Free to be

Category: Special needs

ACH Group, South Australia

The Free To Be project is a three year project that aims to build on the skills and knowledge of 1700 staff and 500 volunteers to deliver inclusive services for and with older people from Lesbian, Gay, Bisexual, Transgender and Intersex (LGBTI) communities.

Free To Be has developed a range of resources, which includes staff training and development, to meet this aim. The project is already seeing positive outcomes, with staff reporting increased understanding and awareness about the history and specific needs of older LGBTI people, which in turn enhances service delivery for diverse customers and staff members.

The primary goals for Free To Be are wide ranging and include staff training, recruitment processes, resource development, marketing, documentation review and community engagement. The implementation and continued development of the project is guided by an internal steering committee, made up of staff, from senior management to support workers. Additionally, an external advisory committee helps to direct the development of the project. The members of the external committee are LGBTI community members, as well as experts in the fields of LGBTI research and service provision.

To date, more than 730 staff members have completed LGBTI awareness training that has been internally developed and facilitated. Comprehensive resources such as an inclusive language guide and LGBTI booklet have also been distributed to staff members. The booklet contains guidelines on how to support older people from LGBTI communities and includes a comprehensive list of LGBTI community groups, clubs and counselling services.

An LGBTI champions program has also been established. Staff who have a strong interest in supporting older people from LGBTI communities have undertaken an additional two day training program, equipping them to provide guidance to their staff peers.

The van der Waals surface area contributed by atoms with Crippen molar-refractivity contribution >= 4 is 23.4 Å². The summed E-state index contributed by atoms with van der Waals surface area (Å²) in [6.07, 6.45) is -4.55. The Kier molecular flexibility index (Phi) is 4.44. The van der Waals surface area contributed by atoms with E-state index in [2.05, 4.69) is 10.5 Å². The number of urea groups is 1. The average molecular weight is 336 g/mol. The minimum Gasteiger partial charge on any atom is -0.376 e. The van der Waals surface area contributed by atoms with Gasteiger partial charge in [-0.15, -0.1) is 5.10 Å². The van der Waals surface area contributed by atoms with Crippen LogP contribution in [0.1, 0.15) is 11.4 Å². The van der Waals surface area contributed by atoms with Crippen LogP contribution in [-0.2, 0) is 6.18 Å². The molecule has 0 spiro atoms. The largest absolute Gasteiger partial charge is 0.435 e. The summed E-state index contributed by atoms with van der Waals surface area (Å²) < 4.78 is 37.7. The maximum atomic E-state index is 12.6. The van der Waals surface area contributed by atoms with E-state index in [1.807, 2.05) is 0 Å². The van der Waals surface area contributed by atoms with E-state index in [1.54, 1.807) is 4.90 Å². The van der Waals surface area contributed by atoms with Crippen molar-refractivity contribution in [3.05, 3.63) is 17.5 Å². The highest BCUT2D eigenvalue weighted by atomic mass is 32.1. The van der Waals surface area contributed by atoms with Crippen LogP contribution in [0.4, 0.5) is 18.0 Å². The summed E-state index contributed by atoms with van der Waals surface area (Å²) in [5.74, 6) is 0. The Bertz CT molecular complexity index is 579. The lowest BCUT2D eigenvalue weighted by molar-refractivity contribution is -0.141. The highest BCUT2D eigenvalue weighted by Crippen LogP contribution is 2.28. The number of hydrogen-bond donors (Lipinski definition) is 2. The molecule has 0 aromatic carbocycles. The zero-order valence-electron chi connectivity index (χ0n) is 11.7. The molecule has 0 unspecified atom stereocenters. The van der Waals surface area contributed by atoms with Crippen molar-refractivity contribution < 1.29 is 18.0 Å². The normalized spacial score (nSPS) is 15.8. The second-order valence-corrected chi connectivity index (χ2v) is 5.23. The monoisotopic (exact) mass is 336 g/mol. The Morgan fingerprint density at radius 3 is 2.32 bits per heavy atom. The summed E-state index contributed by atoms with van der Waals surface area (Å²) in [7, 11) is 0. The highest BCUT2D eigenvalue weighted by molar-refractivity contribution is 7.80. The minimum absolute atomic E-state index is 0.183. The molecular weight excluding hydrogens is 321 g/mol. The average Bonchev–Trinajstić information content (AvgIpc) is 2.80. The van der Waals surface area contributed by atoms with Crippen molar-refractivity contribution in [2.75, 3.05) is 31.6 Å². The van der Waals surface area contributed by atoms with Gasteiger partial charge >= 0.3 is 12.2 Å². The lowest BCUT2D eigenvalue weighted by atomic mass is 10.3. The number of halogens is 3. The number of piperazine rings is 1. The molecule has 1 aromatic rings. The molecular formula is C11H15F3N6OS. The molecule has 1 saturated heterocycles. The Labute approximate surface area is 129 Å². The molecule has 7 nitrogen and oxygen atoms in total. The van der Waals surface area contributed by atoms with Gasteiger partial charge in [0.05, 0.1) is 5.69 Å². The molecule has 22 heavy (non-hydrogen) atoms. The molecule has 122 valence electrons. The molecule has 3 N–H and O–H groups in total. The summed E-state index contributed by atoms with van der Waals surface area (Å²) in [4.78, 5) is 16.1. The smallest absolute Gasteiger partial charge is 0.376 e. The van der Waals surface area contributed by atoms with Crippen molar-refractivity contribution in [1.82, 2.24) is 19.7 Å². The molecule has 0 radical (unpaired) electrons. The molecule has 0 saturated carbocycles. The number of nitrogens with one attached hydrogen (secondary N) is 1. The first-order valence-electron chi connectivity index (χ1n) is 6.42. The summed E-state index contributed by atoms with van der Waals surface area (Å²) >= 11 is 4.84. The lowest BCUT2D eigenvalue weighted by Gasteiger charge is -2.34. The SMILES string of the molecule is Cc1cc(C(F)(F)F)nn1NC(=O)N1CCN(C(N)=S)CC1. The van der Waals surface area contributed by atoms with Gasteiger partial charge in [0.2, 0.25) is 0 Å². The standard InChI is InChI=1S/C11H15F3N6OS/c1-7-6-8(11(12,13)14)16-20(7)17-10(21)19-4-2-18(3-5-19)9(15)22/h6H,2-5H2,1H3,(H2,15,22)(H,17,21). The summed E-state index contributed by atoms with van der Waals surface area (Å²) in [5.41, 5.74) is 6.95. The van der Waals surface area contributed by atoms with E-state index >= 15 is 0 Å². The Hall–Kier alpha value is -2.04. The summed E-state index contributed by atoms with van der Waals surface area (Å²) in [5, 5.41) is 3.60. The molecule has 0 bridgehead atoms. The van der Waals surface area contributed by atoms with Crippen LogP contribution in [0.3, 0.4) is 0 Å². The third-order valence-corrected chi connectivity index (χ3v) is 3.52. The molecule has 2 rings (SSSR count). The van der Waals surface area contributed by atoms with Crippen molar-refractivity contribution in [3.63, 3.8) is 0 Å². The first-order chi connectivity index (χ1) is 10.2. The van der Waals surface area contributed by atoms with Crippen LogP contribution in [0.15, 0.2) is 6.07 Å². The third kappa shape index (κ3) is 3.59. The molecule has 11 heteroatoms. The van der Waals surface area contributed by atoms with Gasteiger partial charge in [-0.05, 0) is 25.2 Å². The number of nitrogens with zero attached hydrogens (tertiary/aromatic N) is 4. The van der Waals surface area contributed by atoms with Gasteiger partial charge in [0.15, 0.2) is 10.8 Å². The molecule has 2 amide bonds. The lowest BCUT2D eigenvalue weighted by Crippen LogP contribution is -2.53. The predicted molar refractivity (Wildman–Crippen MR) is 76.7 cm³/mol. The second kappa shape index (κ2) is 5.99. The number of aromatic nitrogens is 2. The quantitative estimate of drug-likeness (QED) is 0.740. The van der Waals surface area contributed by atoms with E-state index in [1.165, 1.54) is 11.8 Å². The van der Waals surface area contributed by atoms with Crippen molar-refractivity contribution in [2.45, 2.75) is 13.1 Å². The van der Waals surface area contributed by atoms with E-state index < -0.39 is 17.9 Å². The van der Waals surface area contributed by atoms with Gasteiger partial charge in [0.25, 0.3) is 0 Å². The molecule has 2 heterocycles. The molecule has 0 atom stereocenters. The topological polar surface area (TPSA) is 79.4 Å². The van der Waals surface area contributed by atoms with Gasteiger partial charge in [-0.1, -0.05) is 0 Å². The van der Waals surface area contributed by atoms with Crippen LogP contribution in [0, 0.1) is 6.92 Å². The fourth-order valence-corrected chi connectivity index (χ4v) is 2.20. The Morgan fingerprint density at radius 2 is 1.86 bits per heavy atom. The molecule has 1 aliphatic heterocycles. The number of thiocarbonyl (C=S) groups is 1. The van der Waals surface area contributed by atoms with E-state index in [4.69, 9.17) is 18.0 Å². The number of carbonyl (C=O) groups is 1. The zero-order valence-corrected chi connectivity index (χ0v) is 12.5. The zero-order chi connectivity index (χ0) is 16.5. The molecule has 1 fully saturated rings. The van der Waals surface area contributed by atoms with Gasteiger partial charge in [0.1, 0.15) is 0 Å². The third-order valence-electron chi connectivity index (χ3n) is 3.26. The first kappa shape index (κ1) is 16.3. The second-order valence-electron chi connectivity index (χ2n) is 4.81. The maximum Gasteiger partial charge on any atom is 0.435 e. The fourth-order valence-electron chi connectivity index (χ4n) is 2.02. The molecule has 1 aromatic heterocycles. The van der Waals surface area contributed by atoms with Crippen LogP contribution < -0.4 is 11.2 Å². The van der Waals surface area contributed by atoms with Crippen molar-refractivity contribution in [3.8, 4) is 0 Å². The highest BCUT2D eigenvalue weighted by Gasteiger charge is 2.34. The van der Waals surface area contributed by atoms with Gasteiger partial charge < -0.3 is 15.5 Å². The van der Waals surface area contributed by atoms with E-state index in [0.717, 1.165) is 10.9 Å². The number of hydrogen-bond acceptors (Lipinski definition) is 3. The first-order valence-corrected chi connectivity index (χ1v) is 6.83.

In April 2014, four older people from LGBTI communities participated in one hour interviews, exploring what ageing well as an LGBTI person means. Additionally, older people from local LGBTI communities were recruited to be models in a professional photo shoot, with the images being used widely within the organisation. Since the end of 2014, six people from LGBTI communities have participated in Good Lives on Film, where they learn the art of film making in a week long ‘boot camp’, resulting in short films being produced, two of which have had LGBTI themes.

Feedback received from the LGBTI awareness training has been very positive. 47% of participants reported poor or fair knowledge of LGBTI history and cultural needs before the session, with only 20.5% comprehensive or excellent knowledge. At the end of the session, only 1.25% of participants reported poor or fair knowledge, with 80.5% of people reporting they now had comprehensive or excellent knowledge of LGBTI history and cultural needs.

Free To Be will continue to be evaluated against Key Performance Indicators by the Free To Be team and the internal steering committee on a quarterly basis. Furthermore, Free To Be will be applying for the Rainbow Tick at the end of this year.

For more information on this program, contact Robyn Burton, email: or phone: 0438 123 956.